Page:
A few weeks ago, when I boarded the plane in Tel Aviv to return home, after an 11-day life-changing journey through Israel, I was bursting with inspiration, gratitude, and hope. As I settled in my seat, I noticed that there was a young family sitting in front of me – a mom, dad, and two young girls, who looked like perhaps they were about two years old and maybe twins. Not long into the flight, I overheard the dad grumbling to his wife about the girls, who were starting to get restless. What started as somewhat quiet complaining soon turned into louder rants, both in English and Hebrew, and even though I couldn’t understand what he was saying in Hebrew, I could feel his anger clearly. He snapped at the girls and his wife repeatedly, and at one point, he stood up and said to his wife in a loud voice, “You are so annoying!”
I could feel all the positivity draining from my body as I took in this upsetting scene, and I felt empathy for the girls, the wife, and even the dad, who clearly was struggling with his anger. I wanted to do something to help; however, it felt like my options were limited. I didn’t know them, and was it really my business to get involved? Somehow, I didn’t think that me saying, “Excuse me, sir; I couldn’t help but notice your frustration. I just had a beautiful experience in Israel with Jewish Women’s Renaissance Project, and I have lots of helpful tips on how to bring more light into the world” would go over very well. So, I asked myself, “How can I bring peace to this situation?” I also quietly talked to my friends sitting nearby, and together we decided that if we had the chance, we would smile at the girls and maybe play peek-a-boo with them. Eventually, we were all able to do this, and the girls were delighted and laughing. I also had a chance at one point, when the mom looked back at me, to say to her, “Your girls are so sweet!” I did this because I know how it feels to have your own kids be the ones disturbing the peace. It’s stressful, and it’s embarrassing. For this woman, on top of possibly feeling that, she had also been humiliated by her husband. For me to say that her girls were sweet, I was basically saying, “Don’t worry; you’re not bothering me; it’s ok.” Hopefully that was a relief to her in some small way.
Around the same time, the dad got up to use the restroom, and one of my friends was also in line for the restroom. She had a chance to tell him that his girls were sweet and that she could relate to the challenges of long flights with children as she had taken a few flights from the U.S. to Australia with her kids. She said that he was actually very nice and seemed to appreciate her talking with him.
Later (this was a very long flight!), a young woman sitting in front of the family popped her head up and said, “I babysit for kids a lot, and I would love to watch your girls for a bit so that you can rest.” The parents agreed, and the woman, who spoke both English and Hebrew, took the two girls on a “laps around the plane” adventure. The girls were smiling and giggling along the way as the woman shepherded them through the aisles. Then, she sat with them in the aisle near my seat and did songs and little games with them – all in Hebrew. I didn’t know any of the songs, or even what she was saying, but it looked similar to “This Little Piggy,” and “Itsy Bitsy Spider.” The girls squealed with delight, and it made me tear up to see this beautiful scene. I looked at the woman and said, “You’re doing beautiful gemilut chasidim (acts of loving kindness).” For while my friends and I had helped a little, this woman really went the extra mile to be kind and to bring peace to the situation.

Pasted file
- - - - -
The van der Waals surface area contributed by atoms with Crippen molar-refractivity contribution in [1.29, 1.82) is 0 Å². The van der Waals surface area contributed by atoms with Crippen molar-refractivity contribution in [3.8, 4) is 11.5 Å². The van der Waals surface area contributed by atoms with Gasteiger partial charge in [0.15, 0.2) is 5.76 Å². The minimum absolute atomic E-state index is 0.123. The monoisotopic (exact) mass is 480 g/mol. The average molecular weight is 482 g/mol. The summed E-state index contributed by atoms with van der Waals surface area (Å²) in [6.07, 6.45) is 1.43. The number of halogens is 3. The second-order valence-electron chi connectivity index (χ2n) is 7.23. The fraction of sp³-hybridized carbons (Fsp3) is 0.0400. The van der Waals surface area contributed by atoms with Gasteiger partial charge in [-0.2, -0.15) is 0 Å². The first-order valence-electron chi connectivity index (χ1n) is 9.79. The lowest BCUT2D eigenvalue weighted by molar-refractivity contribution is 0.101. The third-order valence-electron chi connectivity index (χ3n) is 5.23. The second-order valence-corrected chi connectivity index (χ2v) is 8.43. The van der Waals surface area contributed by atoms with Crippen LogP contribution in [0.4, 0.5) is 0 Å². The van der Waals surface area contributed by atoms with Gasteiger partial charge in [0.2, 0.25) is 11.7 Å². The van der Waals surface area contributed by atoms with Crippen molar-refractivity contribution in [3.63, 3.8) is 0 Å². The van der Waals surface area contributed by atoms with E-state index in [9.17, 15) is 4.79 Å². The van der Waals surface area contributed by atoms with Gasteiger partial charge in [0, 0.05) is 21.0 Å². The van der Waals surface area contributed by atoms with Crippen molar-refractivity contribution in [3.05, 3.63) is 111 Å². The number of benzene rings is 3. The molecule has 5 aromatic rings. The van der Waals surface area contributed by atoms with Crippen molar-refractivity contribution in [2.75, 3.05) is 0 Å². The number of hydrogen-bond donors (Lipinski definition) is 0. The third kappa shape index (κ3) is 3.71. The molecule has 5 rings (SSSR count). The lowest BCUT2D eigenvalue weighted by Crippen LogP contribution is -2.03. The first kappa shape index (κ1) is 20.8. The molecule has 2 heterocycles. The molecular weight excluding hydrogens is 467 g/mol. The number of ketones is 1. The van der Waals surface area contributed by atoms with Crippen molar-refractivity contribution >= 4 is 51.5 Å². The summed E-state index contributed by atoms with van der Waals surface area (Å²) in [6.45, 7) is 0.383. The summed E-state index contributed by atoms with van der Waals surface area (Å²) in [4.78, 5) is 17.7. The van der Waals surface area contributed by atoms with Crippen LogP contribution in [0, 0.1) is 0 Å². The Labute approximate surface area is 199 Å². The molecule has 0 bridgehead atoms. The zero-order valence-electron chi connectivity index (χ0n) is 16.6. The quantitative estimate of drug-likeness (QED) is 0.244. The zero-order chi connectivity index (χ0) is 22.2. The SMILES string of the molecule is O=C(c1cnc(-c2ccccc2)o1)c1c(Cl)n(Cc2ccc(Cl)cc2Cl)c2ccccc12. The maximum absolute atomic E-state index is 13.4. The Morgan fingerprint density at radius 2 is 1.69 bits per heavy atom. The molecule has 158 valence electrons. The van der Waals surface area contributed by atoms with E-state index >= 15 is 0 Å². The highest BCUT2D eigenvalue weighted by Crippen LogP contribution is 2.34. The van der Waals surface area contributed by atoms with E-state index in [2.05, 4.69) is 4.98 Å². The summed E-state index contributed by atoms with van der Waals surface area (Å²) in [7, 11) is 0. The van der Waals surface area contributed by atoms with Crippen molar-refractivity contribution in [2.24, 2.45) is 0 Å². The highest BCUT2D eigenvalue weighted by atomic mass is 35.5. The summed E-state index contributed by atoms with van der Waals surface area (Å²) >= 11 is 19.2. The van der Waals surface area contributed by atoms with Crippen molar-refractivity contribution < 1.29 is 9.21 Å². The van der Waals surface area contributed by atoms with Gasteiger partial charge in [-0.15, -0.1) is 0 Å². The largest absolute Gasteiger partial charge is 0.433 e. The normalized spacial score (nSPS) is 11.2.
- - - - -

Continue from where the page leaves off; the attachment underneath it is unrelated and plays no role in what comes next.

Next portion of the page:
As we were getting closer to landing, I heard one of the girls, who were at this point sitting with their parents again, start to cry. Hearing this, the dad, in a soothing voice, said, “Don’t worry, Sweetie. We’re almost there.” Then, as if that wasn’t amazing enough, he started singing to them. I don’t think it’s a coincidence that this man turned himself around. He was able to do it because he and his family were surrounded by kindness and people who wanted to bring peace to him and his family. I am thankful that it worked.
There are many difficult situations in life that can make us feel powerless and quickly conclude that there is nothing we can do to help. If, however, we ask ourselves, “How can I bring peace to this situation?” we invite creative solutions to come our way. Oftentimes, we may not be able to completely solve something; however, we can still find a way to make things better, even if it’s just a tiny bit.
Of course, there are definitely times that there is not much we can do—that truly the ball is in someone else’s court to change. When this happens, we can know that, in the very least, we tried to think of a solution, and we can pray that the right people will shift gears to create peace.
In the U.S., Thanksgiving is just around the corner, and it is a meaningful holiday focused on gratitude and spending quality time with family and friends. For many people, however, Thanksgiving (and really most holidays) can be a time of stress and difficult emotions due to complicated family relationships and/or a variety of hardships. When this happens, asking ourselves, “How can I bring peace to this situation?” softens us and enables us to truly see some better options with how we behave and what we say.
We each have so much power to make situations better or worse; but we often underestimate this power or squander it. Remember your power, and use it for good. Sometimes, oftentimes, you are the person who can bring peace. Remember this, be open to solutions, and spread your light of kindness and peace in any way you can.